How To | Succulents & Cacti 101

Saturday, January 21, 2017

I am quite new at growing succulents. It's only been two (2) years, and while I am beginning to feel confident about growing my little fat plants, I am still learning a lot. I don't even know their proper names yet. But I have been asked by friends how I take care of my succulents and cacti so I'm listing down every useful tip I've learned from experts and hobbyists I've watched and read about online, and from my own experience. 

 

 

How I take care of my succulents & cacti 

 

 

Select a healthy plant

It is easier to be successful in growing them if you start with a healthy plant. When getting plants from your local garden centre, swap meets or friends, pick a plant that has a nice shape and color. Ensure the plant is not mushy and that there are not too much dead leaves or foliage collecting at the bottom.

 

You obviously don't want plants infested with bugs either (they will also infect your other plants at home) so check the underside of the leaves.

 

 

Pots with holes 

Although these plants can thrive in terrariums without any proper drainage holes for months, succulents and cacti prefer a proper drainage system. Try to mimic Mother Nature where the soil on the ground, sand, or the side of the rock (where the plants grow) allow for water to flow freely. Planting them in containers with holes will prevent excess water from collecting at the bottom. Otherwise, the soil will keep too much moisture causing the root to rot and for the plants to eventually wither and die. 

 

As you can see, I have had my plants in recycled glass containers, too. Two (2) of my echeverias unfortunately died in my first year, while the rest were okay. I have re-potted all of my plants in containers with proper drainage ever since. 

 

Soil

Usually when you get your succulents, they have most likely outgrown their pots from the nursery. Remember to re-pot only from dry soil to dry soil. This will prevent the disturbed or slightly-damaged root system to rot. 

 

Importantly, if you can get a pre-mixed cactus soil (which is great for palms, cacti, succulents and citrus plants), get a bag. These plants prefer a light and airy, fast-draining soil. You can also create your own mix as well with: soil, coconut fiber (or coir), perlite, small horticultural grit, and compost.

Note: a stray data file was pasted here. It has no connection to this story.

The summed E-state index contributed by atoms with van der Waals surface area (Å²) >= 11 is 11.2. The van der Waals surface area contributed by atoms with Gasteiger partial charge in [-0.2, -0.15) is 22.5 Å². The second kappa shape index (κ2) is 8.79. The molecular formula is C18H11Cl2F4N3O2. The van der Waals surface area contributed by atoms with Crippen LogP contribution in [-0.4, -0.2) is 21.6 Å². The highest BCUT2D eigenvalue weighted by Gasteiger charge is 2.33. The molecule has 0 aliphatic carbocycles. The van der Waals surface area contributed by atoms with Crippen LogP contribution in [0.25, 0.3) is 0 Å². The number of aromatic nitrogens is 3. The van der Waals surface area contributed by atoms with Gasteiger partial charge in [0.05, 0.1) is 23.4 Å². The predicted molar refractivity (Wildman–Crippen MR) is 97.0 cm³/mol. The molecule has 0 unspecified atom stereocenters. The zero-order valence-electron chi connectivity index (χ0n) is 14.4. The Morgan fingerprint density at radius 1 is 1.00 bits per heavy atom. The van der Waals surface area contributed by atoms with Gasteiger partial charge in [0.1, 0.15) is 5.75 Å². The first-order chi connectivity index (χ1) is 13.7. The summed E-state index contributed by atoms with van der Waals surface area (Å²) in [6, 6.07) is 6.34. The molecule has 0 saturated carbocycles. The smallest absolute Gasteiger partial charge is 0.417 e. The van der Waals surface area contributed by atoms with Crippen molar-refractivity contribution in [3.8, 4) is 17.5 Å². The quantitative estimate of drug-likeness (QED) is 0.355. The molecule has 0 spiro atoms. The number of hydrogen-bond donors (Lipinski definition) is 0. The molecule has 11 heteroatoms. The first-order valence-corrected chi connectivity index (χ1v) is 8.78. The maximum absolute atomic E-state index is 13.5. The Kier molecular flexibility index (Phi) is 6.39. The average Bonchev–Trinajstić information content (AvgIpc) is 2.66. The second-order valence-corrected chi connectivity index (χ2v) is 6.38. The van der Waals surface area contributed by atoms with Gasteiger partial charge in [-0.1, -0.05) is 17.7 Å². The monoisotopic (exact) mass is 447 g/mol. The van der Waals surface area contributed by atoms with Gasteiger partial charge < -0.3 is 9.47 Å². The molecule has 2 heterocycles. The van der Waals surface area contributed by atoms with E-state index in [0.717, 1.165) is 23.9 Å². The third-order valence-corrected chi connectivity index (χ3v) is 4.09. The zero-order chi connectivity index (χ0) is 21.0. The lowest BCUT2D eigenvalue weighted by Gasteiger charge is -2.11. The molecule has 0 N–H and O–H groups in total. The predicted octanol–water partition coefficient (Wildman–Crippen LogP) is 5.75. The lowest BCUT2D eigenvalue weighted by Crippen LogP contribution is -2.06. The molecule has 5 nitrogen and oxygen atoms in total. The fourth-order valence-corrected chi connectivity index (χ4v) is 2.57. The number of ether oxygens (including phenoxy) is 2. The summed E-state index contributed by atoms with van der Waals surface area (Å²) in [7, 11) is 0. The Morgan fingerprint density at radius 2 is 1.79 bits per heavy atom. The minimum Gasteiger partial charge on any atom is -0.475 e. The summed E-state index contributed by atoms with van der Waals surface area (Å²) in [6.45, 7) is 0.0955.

These are dessert plants so they don't grow well in dense soil. Regular potting soil types are usually too heavy, compact, sometimes shrink up from the sides (like peat moss). Consequently, the water will only bead at the top and it's difficult to get the water in the root ball and for the plant to grow its root system. These types of dense, compact soil are very much like the kind we have back home in the Philippines; on the plus side, we have coconut fiber all year round. 

 

 

Water 

Rule of Thumb: It's better to underwater than to overwater so I only water once every 1-2 weeks. In fact, I went home to the Philippines and stayed in Singapore for about three (3) weeks before getting home, and they were all fine. Watering will also depend on how humid the weather is. Remember, overwatering is one of the fastest way to kill the plants. When in doubt, wait a little bit until you are absolutely sure.  

 

You can actually look at the plants themselves to see if they're ready to be watered. If they look thinner and droopier than normal, they are underwatered. But if it's yellowing, a bit transparent and mushy, it's most likely overwatered. I also check the soil if it's dry by sticking a toothpick or a finger in. This is also where a moisture meter would come handy especially when the weather is changing. However, it might be a big spend for a beginner like me so I'll just stick to checking my plants and soil "manually".